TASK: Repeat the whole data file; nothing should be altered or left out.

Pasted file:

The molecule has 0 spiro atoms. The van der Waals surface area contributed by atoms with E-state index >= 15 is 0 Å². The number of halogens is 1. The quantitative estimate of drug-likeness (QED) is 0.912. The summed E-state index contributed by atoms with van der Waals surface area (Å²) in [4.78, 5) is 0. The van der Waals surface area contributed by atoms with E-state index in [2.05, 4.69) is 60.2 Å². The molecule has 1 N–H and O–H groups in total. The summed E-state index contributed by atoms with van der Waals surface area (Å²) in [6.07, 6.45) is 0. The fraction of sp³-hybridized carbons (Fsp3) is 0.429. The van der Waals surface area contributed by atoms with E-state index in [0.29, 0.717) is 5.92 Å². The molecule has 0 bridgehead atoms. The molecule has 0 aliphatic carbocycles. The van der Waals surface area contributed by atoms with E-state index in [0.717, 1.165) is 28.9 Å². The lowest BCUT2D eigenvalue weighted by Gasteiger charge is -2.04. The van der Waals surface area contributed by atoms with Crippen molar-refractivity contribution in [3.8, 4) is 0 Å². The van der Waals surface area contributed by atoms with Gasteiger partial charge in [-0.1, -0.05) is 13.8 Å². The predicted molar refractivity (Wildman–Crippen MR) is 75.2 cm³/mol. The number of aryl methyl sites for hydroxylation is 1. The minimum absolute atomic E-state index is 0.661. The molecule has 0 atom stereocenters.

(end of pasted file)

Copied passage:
The molecule has 0 spiro atoms. The van der Waals surface area contributed by atoms with E-state index >= 15 is 0 Å². The number of halogens is 1. The quantitative estimate of drug-likeness (QED) is 0.912. The summed E-state index contributed by atoms with van der Waals surface area (Å²) in [4.78, 5) is 0. The van der Waals surface area contributed by atoms with E-state index in [2.05, 4.69) is 60.2 Å². The molecule has 1 N–H and O–H groups in total. The summed E-state index contributed by atoms with van der Waals surface area (Å²) in [6.07, 6.45) is 0. The fraction of sp³-hybridized carbons (Fsp3) is 0.429. The van der Waals surface area contributed by atoms with E-state index in [0.29, 0.717) is 5.92 Å². The molecule has 0 bridgehead atoms. The molecule has 0 aliphatic carbocycles. The van der Waals surface area contributed by atoms with E-state index in [0.717, 1.165) is 28.9 Å². The lowest BCUT2D eigenvalue weighted by Gasteiger charge is -2.04. The van der Waals surface area contributed by atoms with Crippen molar-refractivity contribution in [3.8, 4) is 0 Å². The van der Waals surface area contributed by atoms with Gasteiger partial charge in [-0.1, -0.05) is 13.8 Å². The predicted molar refractivity (Wildman–Crippen MR) is 75.2 cm³/mol. The number of aryl methyl sites for hydroxylation is 1. The minimum absolute atomic E-state index is 0.661. The molecule has 0 atom stereocenters.